Daylight saving: why do we and don't we do it?

Prepare to wind your clocks forward for daylight saving. Picture: iStockSource:istock
Prepare to wind your clocks forward for daylight saving. Picture: iStockSource:istock

LOVE it or loathe it, once again daylight saving time is upon us. As summer draws nearer and the days get longer, it's time to move our clocks forward an hour as we "spring into spring".

On Sunday, 1 October when local standard time reaches 2am, clocks should be turned forward one hour to 3am. This change means that sunrise and sunset will be an hour later, and Australians (except those in Queensland, the Northern Territory and Western Australia) will have more light to play with in the evenings.

But why do we do it? It is widely believed that Benjamin Franklin was the first to suggest the idea of daylight savings, way back in 1784, as a way for people to save costs by reducing their candle usage - however he proposed that people change their sleep patterns rather than the clock.

It wasn't until World War I that daylight savings as we know it really took off. Germany was the first country to implement it in 1916 as a way to cut fuel usage during the war, and other countries quickly followed suit. It proved to be so successful that it was implemented again in World War II.

In 1968 Tasmania became the first Australian state to adopt daylight savings, with the majority of other states doing the same in 1971. Queensland abandoned its daylight saving time a year later.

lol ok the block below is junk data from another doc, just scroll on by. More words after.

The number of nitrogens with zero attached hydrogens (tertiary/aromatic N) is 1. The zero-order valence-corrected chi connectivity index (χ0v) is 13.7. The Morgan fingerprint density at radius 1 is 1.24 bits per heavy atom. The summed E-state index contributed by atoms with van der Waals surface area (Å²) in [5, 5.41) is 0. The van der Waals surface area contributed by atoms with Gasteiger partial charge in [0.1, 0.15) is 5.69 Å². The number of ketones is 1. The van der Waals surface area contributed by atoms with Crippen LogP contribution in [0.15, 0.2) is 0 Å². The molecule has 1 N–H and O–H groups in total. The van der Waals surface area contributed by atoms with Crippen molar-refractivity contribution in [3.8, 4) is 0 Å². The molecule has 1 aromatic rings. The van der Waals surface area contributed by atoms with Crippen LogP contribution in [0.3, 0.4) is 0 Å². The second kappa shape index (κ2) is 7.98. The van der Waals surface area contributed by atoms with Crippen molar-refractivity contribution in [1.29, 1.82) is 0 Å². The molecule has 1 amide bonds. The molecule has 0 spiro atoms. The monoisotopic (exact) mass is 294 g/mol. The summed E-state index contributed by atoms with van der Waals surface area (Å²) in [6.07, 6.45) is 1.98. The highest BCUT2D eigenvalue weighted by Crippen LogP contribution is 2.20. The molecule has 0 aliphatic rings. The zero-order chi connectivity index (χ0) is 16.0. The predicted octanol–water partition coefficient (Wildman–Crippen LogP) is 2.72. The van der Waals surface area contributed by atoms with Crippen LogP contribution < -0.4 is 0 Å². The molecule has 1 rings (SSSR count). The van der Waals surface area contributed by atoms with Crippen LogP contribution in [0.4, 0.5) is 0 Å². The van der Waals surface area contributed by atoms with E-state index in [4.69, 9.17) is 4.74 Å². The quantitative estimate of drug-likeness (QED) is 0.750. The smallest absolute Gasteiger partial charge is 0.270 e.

In NSW, a referendum was held on 1 May, 1976, asking electors if daylight saving should be adopted permanently.

According to a NSW Department of Justice website, 1,882,770 electors were in favour; while 868,900 were against.

Western Australia on the other hand has held four referendums on the matter since 1975, however it is yet to pass.

The no vote tends to be stronger in regional and rural areas, as changing the clocks causes big problem for farmers.

If you need help adjusting to your new sleep schedule, simple tricks such as making the bedroom as bright as possible when you wake up and avoiding caffeine before bed should help.

Before you go to bed, it's a good idea to check if your smartphone's clock is set to change automatically. If it is, you won't need to worry about your alarm going off at the wrong time on Sunday morning.

Topics:  australia daylight savings editors picks

News Corp Australia

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